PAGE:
Andrew Westfall column sig

There are more than 2,000 different species of vascular plants in Indiana, about 25 percent of which are non-native to Indiana.

Most of them exist without issue; however, some compete with and crowd out more desirable native species, while others can even prove dangerous to people or livestock.

For further information, including detection and response resources for invasive species, I encourage you to check out the Midwest Invasive Species Information Network available at www.misin.msu.edu.

Two weeds in particular that you may be noticing throughout the county that are currently flowering are poison hemlock and wild parsnip. Both are members of the carrot family and they are biennial weeds, meaning that they take two years to produce seed.

Seeds currently being produced will give rise to plants that spend their first year as low-growing basal rosettes that develop a long, thick taproot. During their second year, plants bolt by producing stalks and multi-branched stems topped with umbrella flowers.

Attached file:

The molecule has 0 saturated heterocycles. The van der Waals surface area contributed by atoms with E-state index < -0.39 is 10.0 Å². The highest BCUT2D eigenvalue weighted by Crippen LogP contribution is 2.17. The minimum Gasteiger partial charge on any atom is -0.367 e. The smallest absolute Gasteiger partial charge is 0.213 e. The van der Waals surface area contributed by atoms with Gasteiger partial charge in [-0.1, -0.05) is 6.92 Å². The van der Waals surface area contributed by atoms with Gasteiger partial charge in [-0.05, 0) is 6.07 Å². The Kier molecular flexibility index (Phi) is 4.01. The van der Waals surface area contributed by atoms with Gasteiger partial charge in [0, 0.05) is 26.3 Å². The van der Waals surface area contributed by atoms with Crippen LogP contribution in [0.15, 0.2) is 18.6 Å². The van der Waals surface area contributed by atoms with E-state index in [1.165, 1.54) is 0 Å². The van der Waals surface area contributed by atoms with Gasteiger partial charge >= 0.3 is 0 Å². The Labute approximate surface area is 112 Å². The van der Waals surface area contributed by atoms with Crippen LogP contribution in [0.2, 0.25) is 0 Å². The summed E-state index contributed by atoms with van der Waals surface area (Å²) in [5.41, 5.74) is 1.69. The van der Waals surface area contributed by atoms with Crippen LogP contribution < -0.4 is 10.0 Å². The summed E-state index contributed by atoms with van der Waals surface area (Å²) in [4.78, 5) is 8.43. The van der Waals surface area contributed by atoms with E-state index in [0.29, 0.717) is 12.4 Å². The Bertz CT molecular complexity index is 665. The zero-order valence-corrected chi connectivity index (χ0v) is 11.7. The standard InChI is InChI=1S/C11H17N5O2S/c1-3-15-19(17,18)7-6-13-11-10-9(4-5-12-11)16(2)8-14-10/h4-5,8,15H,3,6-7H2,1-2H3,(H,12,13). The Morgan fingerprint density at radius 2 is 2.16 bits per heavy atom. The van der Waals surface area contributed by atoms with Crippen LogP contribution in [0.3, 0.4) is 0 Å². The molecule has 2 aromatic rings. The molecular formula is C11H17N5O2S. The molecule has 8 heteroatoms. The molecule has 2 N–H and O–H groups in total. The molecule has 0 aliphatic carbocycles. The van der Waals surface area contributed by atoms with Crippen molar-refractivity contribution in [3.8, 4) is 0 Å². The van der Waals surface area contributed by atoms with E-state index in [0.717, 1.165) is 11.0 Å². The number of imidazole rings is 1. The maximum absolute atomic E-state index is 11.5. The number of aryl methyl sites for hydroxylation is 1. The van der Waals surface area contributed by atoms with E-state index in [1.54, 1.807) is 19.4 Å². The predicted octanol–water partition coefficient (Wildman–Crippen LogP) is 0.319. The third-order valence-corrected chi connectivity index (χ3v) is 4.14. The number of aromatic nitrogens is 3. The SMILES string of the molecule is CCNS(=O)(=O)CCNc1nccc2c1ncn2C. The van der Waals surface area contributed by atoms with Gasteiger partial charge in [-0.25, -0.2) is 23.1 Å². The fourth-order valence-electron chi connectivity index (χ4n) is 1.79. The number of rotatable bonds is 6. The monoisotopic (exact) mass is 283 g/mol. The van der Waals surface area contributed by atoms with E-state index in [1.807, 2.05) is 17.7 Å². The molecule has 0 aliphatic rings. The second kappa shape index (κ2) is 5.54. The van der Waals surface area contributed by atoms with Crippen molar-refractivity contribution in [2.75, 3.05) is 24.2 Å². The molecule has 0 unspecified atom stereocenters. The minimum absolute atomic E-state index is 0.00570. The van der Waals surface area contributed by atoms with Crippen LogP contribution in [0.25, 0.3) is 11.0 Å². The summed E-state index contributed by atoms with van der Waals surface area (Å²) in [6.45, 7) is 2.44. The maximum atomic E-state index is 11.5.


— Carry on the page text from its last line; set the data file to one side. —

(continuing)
Poison hemlock can reach heights of 8 fee to 10 feet and produce white flowers shaped a little like an umbrella. Wild parsnip reach 6 feet and produce similar shaped yellow flowers.

All parts of a poison hemlock plant are considered highly toxic and can cause respiratory failure and death in mammals, making it one of the deadliest plants in North America.

Its toxins must be ingested or enter through the eyes or nasal passages to induce poisoning, but it is still recommended not to handle them because sap on the skin can be rubbed into the eyes or accidentally ingested when handling food.

Wild parsnip sap, on the other hand, does produce a toxin when touched and can cause severe blistering. It can be hard to determine the cause of this, as sometimes the effects are not seen until 24-48 hours after exposure.

While these weeds could still be carefully chopped or mowed down, it is too late this season for strictly chemical control. If you do attempt mechanical removal, wear protective clothing, including gloves and eye protection, and thoroughly clean these garments after leaving the area.

If the plants are chopped or mowed, the taproot will send up new shoots so it must be done frequently before they set seed.

It is then recommended to take note of where they are growing and hit them early and often next spring with glyphosate or 2, 4-D while they are still rosettes or very small second year plants.